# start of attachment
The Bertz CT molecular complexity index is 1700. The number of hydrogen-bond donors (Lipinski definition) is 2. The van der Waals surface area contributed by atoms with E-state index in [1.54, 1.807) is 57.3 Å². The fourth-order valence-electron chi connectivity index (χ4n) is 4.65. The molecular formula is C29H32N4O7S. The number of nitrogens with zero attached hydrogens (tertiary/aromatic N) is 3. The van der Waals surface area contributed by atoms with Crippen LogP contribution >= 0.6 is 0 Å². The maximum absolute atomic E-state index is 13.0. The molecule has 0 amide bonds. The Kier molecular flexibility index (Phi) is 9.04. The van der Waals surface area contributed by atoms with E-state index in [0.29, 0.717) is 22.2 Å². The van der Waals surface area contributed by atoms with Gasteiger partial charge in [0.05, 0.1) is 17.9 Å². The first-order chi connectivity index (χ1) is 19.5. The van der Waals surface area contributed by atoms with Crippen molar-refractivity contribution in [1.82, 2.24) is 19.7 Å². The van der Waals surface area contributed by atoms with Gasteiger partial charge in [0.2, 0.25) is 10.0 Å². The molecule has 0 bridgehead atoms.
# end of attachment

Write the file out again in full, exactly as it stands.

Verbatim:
The Bertz CT molecular complexity index is 1700. The number of hydrogen-bond donors (Lipinski definition) is 2. The van der Waals surface area contributed by atoms with E-state index in [1.54, 1.807) is 57.3 Å². The fourth-order valence-electron chi connectivity index (χ4n) is 4.65. The molecular formula is C29H32N4O7S. The number of nitrogens with zero attached hydrogens (tertiary/aromatic N) is 3. The van der Waals surface area contributed by atoms with Crippen LogP contribution >= 0.6 is 0 Å². The maximum absolute atomic E-state index is 13.0. The molecule has 0 amide bonds. The Kier molecular flexibility index (Phi) is 9.04. The van der Waals surface area contributed by atoms with E-state index in [0.29, 0.717) is 22.2 Å². The van der Waals surface area contributed by atoms with Gasteiger partial charge in [0.05, 0.1) is 17.9 Å². The first-order chi connectivity index (χ1) is 19.5. The van der Waals surface area contributed by atoms with Crippen molar-refractivity contribution in [1.82, 2.24) is 19.7 Å². The van der Waals surface area contributed by atoms with Gasteiger partial charge in [0.2, 0.25) is 10.0 Å². The molecule has 0 bridgehead atoms.